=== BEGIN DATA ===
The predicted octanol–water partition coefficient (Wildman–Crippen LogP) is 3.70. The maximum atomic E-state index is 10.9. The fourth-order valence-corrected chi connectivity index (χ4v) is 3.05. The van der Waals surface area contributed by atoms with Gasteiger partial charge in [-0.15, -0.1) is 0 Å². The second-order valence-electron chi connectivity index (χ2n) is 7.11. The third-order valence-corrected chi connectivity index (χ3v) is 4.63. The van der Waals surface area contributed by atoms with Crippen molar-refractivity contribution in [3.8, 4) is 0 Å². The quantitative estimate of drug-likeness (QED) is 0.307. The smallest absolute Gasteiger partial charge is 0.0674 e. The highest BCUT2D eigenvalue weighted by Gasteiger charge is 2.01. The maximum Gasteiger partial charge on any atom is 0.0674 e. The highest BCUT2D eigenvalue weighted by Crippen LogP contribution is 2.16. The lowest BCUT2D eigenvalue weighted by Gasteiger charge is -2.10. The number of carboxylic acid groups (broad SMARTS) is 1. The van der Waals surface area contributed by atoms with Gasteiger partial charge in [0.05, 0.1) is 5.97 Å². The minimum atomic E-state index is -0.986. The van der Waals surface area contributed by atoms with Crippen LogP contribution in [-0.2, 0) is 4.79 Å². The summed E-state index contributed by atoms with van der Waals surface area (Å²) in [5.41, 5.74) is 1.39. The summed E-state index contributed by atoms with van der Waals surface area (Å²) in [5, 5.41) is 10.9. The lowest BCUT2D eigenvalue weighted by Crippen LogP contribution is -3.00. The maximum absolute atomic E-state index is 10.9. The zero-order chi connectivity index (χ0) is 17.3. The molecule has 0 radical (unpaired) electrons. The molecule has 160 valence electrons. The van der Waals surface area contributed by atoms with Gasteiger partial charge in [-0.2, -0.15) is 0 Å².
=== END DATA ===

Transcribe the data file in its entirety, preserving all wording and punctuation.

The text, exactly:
The predicted octanol–water partition coefficient (Wildman–Crippen LogP) is 3.70. The maximum atomic E-state index is 10.9. The fourth-order valence-corrected chi connectivity index (χ4v) is 3.05. The van der Waals surface area contributed by atoms with Gasteiger partial charge in [-0.15, -0.1) is 0 Å². The second-order valence-electron chi connectivity index (χ2n) is 7.11. The third-order valence-corrected chi connectivity index (χ3v) is 4.63. The van der Waals surface area contributed by atoms with Crippen molar-refractivity contribution in [3.8, 4) is 0 Å². The quantitative estimate of drug-likeness (QED) is 0.307. The smallest absolute Gasteiger partial charge is 0.0674 e. The highest BCUT2D eigenvalue weighted by Gasteiger charge is 2.01. The maximum Gasteiger partial charge on any atom is 0.0674 e. The highest BCUT2D eigenvalue weighted by Crippen LogP contribution is 2.16. The lowest BCUT2D eigenvalue weighted by Gasteiger charge is -2.10. The number of carboxylic acid groups (broad SMARTS) is 1. The van der Waals surface area contributed by atoms with Gasteiger partial charge in [0.05, 0.1) is 5.97 Å². The minimum atomic E-state index is -0.986. The van der Waals surface area contributed by atoms with Crippen LogP contribution in [-0.2, 0) is 4.79 Å². The summed E-state index contributed by atoms with van der Waals surface area (Å²) in [5.41, 5.74) is 1.39. The summed E-state index contributed by atoms with van der Waals surface area (Å²) in [5, 5.41) is 10.9. The lowest BCUT2D eigenvalue weighted by Crippen LogP contribution is -3.00. The maximum absolute atomic E-state index is 10.9. The zero-order chi connectivity index (χ0) is 17.3. The molecule has 0 radical (unpaired) electrons. The molecule has 160 valence electrons. The van der Waals surface area contributed by atoms with Gasteiger partial charge in [-0.2, -0.15) is 0 Å².